Spinningfishwife said...

I think you should have asked to speak to the manager yourself, and sat there at the head of the queue till she fetched him/her. There's no point in complaing to junior staff.
I'd have also knocked at the accessible door, very loudly, untill someone got over and opened it for you. Bah. Why accomodate their lazyness??

Glee said...

Well Dave I'm pissed off about this.

Firstly I am angry at the cinema people. Typical and ignorant just like supermarkets and they make me wild when they do this sort of thing.

And I am annoyed at you Dave. This is the second time where you have put yourself last. But more importantly you have put Joe second in line to the feelings and effort of others.

I presume he had to get you up the step into the cinema. Not an easy feat I would imagine. And this reminds me of another post of yours with the same situation. That was when you couldn't go to church because YOUR CHURCH didn't provide you with access when they left the ramp blocked with snow. Then you worried that Joe was disappointed and you felt it was your fault.

While I perfectly understand the problem of addressing every access issue I don't think you are being fair (at least).

Spinningfishwife is right and that's what you should have done. You were not even anywhere near rude.

Why did you do what you did? Are you taking advantage of Joe because he is there and maybe he's an easy mug because he loves you?

Crikey Dave. You are such a fighter and don't put up with shit most of the time. Joe shouldn't have to be the victim of the shit you have decided to put up with.

I have a friend who has gone pathetic on activism cos he has a wife to look after him now. Lazy and selfish and taking advantage.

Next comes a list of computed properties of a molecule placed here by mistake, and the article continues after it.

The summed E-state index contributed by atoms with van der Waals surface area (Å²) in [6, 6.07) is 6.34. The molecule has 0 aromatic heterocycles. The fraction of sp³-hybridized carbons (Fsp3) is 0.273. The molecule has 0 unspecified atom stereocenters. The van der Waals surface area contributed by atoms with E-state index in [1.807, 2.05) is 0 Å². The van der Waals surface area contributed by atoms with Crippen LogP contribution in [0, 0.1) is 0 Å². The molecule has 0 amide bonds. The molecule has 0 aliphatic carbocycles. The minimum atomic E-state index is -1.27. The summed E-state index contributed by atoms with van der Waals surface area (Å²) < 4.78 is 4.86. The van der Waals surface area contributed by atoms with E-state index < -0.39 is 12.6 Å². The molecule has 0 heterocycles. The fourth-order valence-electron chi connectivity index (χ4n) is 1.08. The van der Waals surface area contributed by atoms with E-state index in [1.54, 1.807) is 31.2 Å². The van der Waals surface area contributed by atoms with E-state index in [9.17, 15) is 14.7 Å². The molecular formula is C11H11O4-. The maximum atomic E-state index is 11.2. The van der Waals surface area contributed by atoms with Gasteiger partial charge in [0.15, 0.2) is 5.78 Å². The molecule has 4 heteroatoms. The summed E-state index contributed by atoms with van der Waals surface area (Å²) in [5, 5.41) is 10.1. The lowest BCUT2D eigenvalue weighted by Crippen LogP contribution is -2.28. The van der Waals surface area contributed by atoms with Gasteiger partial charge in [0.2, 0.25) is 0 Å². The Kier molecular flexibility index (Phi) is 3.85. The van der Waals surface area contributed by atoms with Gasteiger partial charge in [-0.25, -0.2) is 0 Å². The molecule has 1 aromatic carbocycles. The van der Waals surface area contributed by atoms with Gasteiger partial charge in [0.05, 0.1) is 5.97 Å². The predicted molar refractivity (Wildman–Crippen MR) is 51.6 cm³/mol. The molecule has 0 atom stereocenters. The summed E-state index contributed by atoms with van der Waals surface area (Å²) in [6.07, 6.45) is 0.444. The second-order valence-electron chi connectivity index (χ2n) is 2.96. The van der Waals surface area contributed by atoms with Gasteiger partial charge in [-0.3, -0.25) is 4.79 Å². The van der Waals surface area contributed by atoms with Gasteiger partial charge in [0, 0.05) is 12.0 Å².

Don't depend on Joe's balls. Use your own.

A smack given with a hug after, Dave cos I do admire you.

cheers
Glee

Anonymous said...

I'm not sure this is relevant, but I have Asperger's Syndrome, and sometimes people assume from the expression on my face that I'm thinking something nasty, or that I'm not going to do what they want, when actually neither of those things are true - I'm just not very good at signalling things with facial expressions. I'm often told I have an expression of "complete indifference" when what I'm feeling is anything but that.

And it really upsets me when people assume the worst from my facial expression. I know it shouldn't, but it does. So I could see myself acting exactly as the clerk did: "You don't know what I was going to do or what I was not going to do" - that really rang a bell with me.

In her position, assuming I couldn't stop selling tickets for a bit, I'd make a mental note to speak to my manager as soon as I could. And if I'd done that, and then someone assumed I wasn't caring, particularly if it had been a long or hard day or whatever, I'd get upset.

So I don't know - perhaps instead of assuming things about whether she cared or not, you could have asked her who the right person to speak to about access was. But perhaps what you did was fine.

lilwatchergirl said...

I've had situations along these lines. See http://www.bbc.co.uk/blogs/ouch/2007/11/dilemmas_in_discrimination.html and http://lilwatchergirl.blogspot.com/2008/07/that-word.html . Cinema staff - not the best.

I complain and call for the manager, usually, when in these situations. Then I write follow-up letters. Sometimes I get vague apologies with free tickets that I can't use because it will mean dealing with the same problems that have not been solved because the manager doesn't recognise them as problems. Sometimes I get managers who are dreadfully apologetic and retrain all their staff in issues of diversity and disability immediately. It varies.

Tricia said...